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Survey: Vehicle data access is top issue for independent repair shops

Vehicle data limitations cost the shops an estimated $3.1 billion each year; responses highlight need for bipartisan REPAIR Act 

Bethesda, Md.—The Auto Care Association released results on Wednesday from a new nationwide survey of repair shops highlighting the challenges that independent repair facilities face when servicing vehicles, often forcing them to turn away business.

The association stresses that these new survey findings reiterate the immediate need for the bipartisan REPAIR Act, which would ensure that vehicle owners and repairers of their choice have access to the vehicle data, tools, and software required to maintain modern vehicles.

Results indicate:

  • 84% of independent repair shops view vehicle repair and maintenance data access as the top issue for their business, surpassing other timely considerations, such as technician recruitment and retention and inflation. 
  • The majority (63%) of independent repair shops experience difficulties making routine repairs on a daily or weekly basis. 
  • Half of independent repair shops (51%) report sending up to 5 vehicles per month to the dealer due to vehicle data restrictions. 
  • Vehicle data limitations cost independent repair shops an estimated $3.1 billion each year.

“This research sheds new light on the stark reality facing the 273,000 shops and 900,000 technicians in in the United States if Congress fails to take action on federal right to repair legislation,” said Bill Hanvey, president and CEO, Auto Care Association. “Without change, local repair shops will be forced to turn away more and more business, leaving car owners with no choice but to foot outsized bills at the dealership. The REPAIR Act is critically needed to protect America’s vibrant network of local, independent repair shops that offer trusted service, convenience, and choice to millions of American drivers during the car repair process.”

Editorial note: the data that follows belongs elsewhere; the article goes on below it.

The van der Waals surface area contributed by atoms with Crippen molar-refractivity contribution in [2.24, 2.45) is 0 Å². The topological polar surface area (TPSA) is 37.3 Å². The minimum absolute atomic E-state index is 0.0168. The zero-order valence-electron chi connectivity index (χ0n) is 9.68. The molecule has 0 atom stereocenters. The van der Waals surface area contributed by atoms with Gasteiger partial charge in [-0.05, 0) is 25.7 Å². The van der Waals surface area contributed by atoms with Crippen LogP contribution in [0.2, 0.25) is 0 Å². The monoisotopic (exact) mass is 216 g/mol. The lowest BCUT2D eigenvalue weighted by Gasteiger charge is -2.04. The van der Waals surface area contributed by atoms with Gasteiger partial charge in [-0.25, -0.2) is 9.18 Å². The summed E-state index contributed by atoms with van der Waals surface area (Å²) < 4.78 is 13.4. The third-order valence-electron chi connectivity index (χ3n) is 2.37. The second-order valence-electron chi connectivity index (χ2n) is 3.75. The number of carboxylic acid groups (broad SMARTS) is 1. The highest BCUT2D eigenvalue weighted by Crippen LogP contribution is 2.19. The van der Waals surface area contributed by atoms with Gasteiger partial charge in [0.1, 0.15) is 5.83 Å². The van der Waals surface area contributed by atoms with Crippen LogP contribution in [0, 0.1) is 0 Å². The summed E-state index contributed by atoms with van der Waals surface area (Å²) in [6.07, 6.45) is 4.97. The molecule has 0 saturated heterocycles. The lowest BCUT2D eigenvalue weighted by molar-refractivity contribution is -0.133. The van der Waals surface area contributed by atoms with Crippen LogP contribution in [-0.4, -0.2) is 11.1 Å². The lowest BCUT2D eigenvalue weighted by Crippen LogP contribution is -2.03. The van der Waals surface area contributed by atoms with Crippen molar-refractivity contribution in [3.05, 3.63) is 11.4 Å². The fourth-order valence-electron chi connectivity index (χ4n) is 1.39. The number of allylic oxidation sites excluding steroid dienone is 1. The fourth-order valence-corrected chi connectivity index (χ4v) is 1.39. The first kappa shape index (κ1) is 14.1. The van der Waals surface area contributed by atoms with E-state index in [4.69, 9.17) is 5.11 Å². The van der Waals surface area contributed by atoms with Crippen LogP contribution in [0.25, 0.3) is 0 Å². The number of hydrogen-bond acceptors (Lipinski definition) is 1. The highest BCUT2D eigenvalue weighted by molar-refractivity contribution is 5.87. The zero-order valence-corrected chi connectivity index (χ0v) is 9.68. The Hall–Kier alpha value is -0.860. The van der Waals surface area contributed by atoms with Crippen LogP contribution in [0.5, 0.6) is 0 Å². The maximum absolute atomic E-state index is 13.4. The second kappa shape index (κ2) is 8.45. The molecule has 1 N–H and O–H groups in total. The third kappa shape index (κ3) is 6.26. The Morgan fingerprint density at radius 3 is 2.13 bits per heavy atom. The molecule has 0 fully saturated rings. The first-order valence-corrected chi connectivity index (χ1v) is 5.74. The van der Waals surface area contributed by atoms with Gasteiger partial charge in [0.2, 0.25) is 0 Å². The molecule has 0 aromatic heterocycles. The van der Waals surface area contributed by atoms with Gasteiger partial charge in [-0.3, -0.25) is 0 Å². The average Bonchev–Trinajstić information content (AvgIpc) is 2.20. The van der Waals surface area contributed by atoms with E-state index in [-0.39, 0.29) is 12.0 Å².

Vehicle data restrictions disproportionately hurt small independent repair businesses by making it harder for them to offer certain repair services and parts to their customers — which can leave some car owners with no other option than the dealership for some repairs, as highlighted in the Auto Care Association’s new survey. According to separate research from Consumer Reports, this growing trend is particularly concerning when considering that consumers prefer independent repair shops to dealerships for vehicle repairs.

These new findings elevate the first-person stories of independent repairers featured in the Auto Care Association’s new video campaign highlighting the impacts of unfair repair restrictions, and builds on growing momentum for federal right to repair legislation to protect independent repair businesses and consumers. Just last fall, the REPAIR Act (H.R. 906), which has 50 bipartisan co-sponsors, unanimously advanced out of the House Energy and Commerce Subcommittee on Innovation, Data, and Commerce.

In March, the Government Accountability Office (GAO) released a report detailing how vehicle repair restrictions can “disadvantage” independent repairers relative to dealerships.

The Auto Care Association’s new survey was conducted by Hanover Research, an independent market research firm, from February 1-14, 2024 among 407 individuals who work at independent auto repair shops. The study has a margin of error of 5%.

Read the in-depth research memo here.

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